New York City averted widespread blackouts Wednesday night after issuing a rare emergency call for energy conservation during a heat wave, becoming the latest region to have its power grid tested by extreme weather this year.
The heat smothering the region broke hours after officials asked the city’s 8.4 million residents to avoid use of major appliances and limit air conditioning. On Wednesday afternoon, Central Park hit 98 degrees Fahrenheit that afternoon, the highest since 2013. By Thursday afternoon, the temperature had dropped to 75.
Time and again this year, extreme weather has pushed power grids and other infrastructure to the brink. In February, a rare deep freeze in Texas crippled the state’s power system, left millions in the dark and killed more than 150 people. California narrowly averted blackouts during a June heat wave. And this week, an historic heat wave in the Pacific Northwest buckled roads, halted streetcars and forced rolling outages in eastern Washington.
In New York, Mayor Bill de Blasio had pleaded with residents to dial back power use.
“We have a real challenge on our hands,” he said during a briefing Wednesday afternoon. “Immediately reduce the use of electricity in your home or in your business. This is very serious stuff.”
Moments after the city called for conservation and warned of possible outages, demand for electricity in the region began to dip, according to data from the New York Independent System Operator, which runs the state’s grid. The reduction, however, didn’t necessarily come just from individual altruistic New Yorkers. Many industrial customers and apartment buildings are paid to reduce consumption when demand spikes to keep the grid stable.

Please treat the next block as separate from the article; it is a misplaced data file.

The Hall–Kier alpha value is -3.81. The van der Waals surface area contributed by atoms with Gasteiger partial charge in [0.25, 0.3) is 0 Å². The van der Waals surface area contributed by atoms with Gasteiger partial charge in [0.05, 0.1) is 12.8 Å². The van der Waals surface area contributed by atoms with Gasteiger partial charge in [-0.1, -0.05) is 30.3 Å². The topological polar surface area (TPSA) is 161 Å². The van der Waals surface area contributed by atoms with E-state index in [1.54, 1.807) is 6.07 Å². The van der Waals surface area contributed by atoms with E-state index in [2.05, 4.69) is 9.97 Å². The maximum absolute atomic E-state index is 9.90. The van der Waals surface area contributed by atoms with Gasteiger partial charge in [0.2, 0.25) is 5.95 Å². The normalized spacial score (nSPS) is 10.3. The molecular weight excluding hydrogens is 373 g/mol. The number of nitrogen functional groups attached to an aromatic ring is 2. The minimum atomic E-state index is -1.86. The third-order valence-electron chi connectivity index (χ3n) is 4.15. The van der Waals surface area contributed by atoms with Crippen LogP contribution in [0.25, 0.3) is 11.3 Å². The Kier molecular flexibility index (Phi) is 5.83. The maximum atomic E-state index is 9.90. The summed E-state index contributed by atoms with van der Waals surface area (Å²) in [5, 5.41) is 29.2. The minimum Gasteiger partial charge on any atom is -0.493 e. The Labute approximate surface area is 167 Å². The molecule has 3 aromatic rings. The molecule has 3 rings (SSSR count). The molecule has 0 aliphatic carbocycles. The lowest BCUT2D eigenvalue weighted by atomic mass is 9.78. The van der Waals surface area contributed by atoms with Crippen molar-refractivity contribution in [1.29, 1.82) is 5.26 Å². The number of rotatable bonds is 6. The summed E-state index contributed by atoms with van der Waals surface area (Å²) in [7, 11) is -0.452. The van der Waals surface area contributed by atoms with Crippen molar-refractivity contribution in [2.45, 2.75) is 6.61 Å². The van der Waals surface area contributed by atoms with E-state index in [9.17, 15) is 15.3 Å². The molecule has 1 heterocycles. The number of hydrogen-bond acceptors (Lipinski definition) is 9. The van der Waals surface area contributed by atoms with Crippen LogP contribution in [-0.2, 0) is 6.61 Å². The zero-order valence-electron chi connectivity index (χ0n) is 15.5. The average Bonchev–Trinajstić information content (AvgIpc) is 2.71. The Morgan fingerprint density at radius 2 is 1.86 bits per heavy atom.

Small sporadic power outages dotted the city throughout Wednesday, with upward of 3,000 homes and businesses being without service at a time. By 12:30 p.m. Thursday, there were about 2,500 outages in the five boroughs and Westchester County.
The heat wave is now over in the city. The high on Thursday is forecast to be 85 degrees, with occasional thunderstorms. Friday will hit 78.
Weather in the normally rainy and temperate Pacific Northwest has been even more brutal. Lytton, British Columbia -- a region of glacier-fed rivers -- reached 121 degrees. British Columbia has reported about 300 more deaths than normal over the past five days.
The Northwest heat prompted President Joe Biden to call for a more resilient power grid. He met Wednesday with governors from Western states anxious about another summer of wildfires, drought and power failures, and pledged that the government will give additional aviation support using satellites and other new technologies to remotely detect fires.
Participants included Oregon Governor Kate Brown, who declared a state of emergency Tuesday, citing an imminent wildfire threat amid hot, dry, windy conditions, ongoing drought, and no forecast of rain. The mercury hit 116 degrees in Portland on Monday, a third-straight record.
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